A new book by Robert Pippin, a specialist in European philosophy at the University of Chicago, makes a strong case for the continued relevance of German philosopher Georg Wilhelm Friedrich Hegel on questions concerning the philosophical significance of artistic modernism.
It is perhaps one of the ironies of intellectual history that Hegel (1770-1831), one of the 19th century's greatest philosophers, would pronounce art at an end just before things got really interesting. Hegel delivered his monumental Lectures on Aesthetics for the last time in Berlin in 1828-29, a little over 30 years before what many identify as the start of modern painting. "Considered in its highest vocation," Hegel said, "[art] is and remains for us a thing of the past."
Hegel certainly did not think that the production of artworks would come to a halt. Rather, he held that having been eclipsed by religion and philosophy in turn, art had ceased to be the major way in which European societies come to understand themselves. The irony of this position is redoubled by the fact that Hegel did so much to transform philosophy from unhistorical speculation into a discourse for examining the historical uniqueness of the present. How could Hegel have failed to pick up on what was building all around him, namely the challenges to the old idea of art that would eventually culminate in what has come to be known as modernism? Should one conclude from art's subsequent developments that Hegel's aesthetics are irremediably flawed? Or is there something worth preserving in this massive edifice?
Pippin's latest book, After the Beautiful: Hegel and the Philosophy of Pictorial Modernism (University of Chicago Press, 2014), argues for Hegel's significance for conversations regarding the theoretical foundations of art. It does this by showing that a sympathetic presentation of Hegel's thought is capable of accounting for the directions taken by painting after Hegel's death, in particular some of the most famous canvases by Manet and Cézanne, and by placing Hegel in dialogue with contemporary art historians T. J. Clark and Michael Fried on how to understand these canvases.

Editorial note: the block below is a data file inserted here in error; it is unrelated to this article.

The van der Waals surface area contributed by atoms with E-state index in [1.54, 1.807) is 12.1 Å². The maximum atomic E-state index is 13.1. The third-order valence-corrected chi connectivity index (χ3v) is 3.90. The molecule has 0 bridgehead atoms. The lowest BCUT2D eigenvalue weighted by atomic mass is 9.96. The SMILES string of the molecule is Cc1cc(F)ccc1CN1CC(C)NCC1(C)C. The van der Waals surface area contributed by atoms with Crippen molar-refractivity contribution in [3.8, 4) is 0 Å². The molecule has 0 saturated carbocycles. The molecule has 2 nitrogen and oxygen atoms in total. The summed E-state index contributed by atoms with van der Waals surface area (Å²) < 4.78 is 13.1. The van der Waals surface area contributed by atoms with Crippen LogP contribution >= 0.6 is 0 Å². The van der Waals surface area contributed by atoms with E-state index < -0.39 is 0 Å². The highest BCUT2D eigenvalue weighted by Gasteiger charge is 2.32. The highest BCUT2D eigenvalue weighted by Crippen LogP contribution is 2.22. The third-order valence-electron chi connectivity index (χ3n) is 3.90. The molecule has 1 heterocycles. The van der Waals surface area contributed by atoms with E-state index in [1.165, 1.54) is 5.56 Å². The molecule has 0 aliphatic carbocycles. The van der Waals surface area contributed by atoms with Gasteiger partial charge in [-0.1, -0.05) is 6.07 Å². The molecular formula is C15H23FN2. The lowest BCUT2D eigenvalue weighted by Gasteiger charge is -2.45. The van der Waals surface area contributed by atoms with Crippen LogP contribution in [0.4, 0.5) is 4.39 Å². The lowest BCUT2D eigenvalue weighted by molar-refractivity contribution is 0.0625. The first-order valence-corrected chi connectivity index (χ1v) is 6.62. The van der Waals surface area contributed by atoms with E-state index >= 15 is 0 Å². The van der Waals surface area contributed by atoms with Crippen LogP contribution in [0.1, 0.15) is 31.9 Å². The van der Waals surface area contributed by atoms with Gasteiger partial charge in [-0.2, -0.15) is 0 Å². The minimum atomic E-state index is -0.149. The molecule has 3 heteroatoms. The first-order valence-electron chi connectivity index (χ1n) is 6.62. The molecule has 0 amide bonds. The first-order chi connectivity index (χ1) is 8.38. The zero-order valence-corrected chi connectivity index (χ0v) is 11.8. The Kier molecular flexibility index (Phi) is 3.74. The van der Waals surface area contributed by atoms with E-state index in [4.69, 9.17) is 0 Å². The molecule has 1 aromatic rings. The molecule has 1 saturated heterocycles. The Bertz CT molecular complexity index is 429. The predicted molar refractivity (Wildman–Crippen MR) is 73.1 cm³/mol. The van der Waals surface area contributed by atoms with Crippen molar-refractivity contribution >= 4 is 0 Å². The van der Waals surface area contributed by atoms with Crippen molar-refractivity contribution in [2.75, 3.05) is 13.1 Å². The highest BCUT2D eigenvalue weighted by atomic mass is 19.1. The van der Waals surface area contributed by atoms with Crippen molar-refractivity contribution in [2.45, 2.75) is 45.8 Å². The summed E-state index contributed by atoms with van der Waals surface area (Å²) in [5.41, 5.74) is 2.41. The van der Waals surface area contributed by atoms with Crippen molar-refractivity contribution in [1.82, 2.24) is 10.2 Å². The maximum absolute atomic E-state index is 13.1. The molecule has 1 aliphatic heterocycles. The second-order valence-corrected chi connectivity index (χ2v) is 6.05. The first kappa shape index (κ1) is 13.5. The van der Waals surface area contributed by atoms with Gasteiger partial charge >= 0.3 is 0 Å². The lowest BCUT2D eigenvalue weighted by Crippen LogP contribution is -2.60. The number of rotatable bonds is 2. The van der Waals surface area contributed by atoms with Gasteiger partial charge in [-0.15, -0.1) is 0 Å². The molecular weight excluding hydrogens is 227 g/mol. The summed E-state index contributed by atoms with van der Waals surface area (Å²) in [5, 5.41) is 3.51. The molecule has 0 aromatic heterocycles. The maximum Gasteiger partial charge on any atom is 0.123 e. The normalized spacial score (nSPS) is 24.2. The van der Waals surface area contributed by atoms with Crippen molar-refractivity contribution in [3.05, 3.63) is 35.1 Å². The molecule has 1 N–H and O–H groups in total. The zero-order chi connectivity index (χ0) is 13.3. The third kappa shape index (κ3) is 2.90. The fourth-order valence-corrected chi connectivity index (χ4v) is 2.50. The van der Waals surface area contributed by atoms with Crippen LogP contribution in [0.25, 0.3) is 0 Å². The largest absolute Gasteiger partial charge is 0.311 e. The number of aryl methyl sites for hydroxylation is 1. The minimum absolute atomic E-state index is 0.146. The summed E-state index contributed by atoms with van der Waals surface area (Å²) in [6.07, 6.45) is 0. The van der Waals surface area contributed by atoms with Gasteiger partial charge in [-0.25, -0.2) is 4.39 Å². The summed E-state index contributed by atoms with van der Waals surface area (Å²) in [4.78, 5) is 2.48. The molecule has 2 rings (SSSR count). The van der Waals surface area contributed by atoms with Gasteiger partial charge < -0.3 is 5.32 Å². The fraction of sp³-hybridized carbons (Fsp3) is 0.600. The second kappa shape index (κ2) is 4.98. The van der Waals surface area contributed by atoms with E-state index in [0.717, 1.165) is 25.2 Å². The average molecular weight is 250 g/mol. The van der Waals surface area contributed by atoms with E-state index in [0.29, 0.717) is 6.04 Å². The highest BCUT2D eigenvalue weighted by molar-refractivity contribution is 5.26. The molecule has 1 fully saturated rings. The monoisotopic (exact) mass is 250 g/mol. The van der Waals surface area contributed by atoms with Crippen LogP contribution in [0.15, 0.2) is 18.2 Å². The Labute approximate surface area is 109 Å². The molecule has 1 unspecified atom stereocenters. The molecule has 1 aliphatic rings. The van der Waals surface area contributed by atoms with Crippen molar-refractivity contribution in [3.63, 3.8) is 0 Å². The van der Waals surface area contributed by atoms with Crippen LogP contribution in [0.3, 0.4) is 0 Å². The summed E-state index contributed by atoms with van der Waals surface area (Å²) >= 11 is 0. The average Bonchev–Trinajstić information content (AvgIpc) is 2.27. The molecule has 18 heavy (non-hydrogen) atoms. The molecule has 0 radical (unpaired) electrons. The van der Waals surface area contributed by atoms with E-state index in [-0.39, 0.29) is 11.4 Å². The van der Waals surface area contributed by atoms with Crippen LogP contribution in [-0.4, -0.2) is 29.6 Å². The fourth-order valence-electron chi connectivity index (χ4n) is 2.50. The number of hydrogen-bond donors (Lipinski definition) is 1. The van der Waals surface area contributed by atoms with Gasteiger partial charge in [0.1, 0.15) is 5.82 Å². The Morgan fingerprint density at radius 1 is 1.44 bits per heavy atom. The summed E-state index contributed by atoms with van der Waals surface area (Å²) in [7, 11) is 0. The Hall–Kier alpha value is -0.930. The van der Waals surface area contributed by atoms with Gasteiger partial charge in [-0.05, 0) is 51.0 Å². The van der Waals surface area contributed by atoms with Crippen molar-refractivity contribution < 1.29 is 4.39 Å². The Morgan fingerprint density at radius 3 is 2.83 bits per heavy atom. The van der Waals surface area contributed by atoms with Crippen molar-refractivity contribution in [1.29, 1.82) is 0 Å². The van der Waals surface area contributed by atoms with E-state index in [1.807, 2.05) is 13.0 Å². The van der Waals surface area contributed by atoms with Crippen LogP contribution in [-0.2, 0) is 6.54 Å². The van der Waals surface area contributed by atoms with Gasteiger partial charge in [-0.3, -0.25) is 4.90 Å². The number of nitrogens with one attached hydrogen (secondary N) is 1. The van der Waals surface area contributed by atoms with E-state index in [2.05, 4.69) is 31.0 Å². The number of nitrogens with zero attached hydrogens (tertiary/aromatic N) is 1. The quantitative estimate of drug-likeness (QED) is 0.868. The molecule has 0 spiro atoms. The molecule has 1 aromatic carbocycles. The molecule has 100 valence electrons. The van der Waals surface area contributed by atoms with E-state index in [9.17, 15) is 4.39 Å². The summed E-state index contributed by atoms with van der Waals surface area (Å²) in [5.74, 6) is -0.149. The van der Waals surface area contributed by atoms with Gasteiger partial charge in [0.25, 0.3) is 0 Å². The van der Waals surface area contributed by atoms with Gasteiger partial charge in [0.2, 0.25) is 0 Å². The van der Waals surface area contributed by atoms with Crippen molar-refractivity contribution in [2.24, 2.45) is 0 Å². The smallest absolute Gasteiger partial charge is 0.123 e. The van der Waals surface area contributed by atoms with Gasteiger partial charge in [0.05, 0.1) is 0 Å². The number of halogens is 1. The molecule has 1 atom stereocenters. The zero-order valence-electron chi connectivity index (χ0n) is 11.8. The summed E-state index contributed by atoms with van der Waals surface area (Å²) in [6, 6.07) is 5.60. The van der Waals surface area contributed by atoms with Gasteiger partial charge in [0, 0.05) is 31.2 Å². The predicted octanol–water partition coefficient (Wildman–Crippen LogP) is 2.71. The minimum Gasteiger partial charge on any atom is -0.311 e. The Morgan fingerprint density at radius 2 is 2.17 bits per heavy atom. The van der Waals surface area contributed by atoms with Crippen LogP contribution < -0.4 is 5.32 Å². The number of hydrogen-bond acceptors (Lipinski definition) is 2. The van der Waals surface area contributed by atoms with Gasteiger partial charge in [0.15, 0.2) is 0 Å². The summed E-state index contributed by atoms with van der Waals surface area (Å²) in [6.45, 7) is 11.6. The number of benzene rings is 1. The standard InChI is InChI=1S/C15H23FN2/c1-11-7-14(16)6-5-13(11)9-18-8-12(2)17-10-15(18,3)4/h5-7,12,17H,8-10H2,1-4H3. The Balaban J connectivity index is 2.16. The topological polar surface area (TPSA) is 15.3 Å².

A large portion of Pippin's work is devoted to preserving the complicated but worthwhile hermeneutics that Hegel produced, while toning down some of the philosopher's more sweeping historical claims. And while many of these discussions will be of interest primarily to specialists in philosophy, these arguments allow Pippin to outline an interpretive model that may be fruitful for art historians, critics and curators. Opposing the formalist tendencies at work in art history and contemporary criticism, Pippin favors a more expansive idea of meaning, one open to considerations regarding how works of art express a given period's sharable, public, and historically conditioned norms and values, including those from outside of the domain of art.
With respect to the famous claim about the end of art, Pippin argues that it is "overstated." He would prefer to understand Hegel as anticipating what, for Pippin, seems definitive about modernism, namely that the "crisis" of value that occurred in the 19th century means that the purpose, role and direction of art can no longer be taken for granted, but needs instead to be addressed by art itself. As Pippin explains, in Hegel's day, many thinkers placed "enormous historical and civilizational hope on fine art." Hegel's provocative thesis can, in part, be understood as an effort to cool some of these enthusiasms. In this regard, it seems that Hegel's project may be relevant for us today, a period in which many theorists have come to see art as essential to political transformation or at least responsible for correcting the faulty representations that we construct of ourselves and others. This reconstruction of Hegel's thought may thus prompt a conversation about what we can rightly expect from art.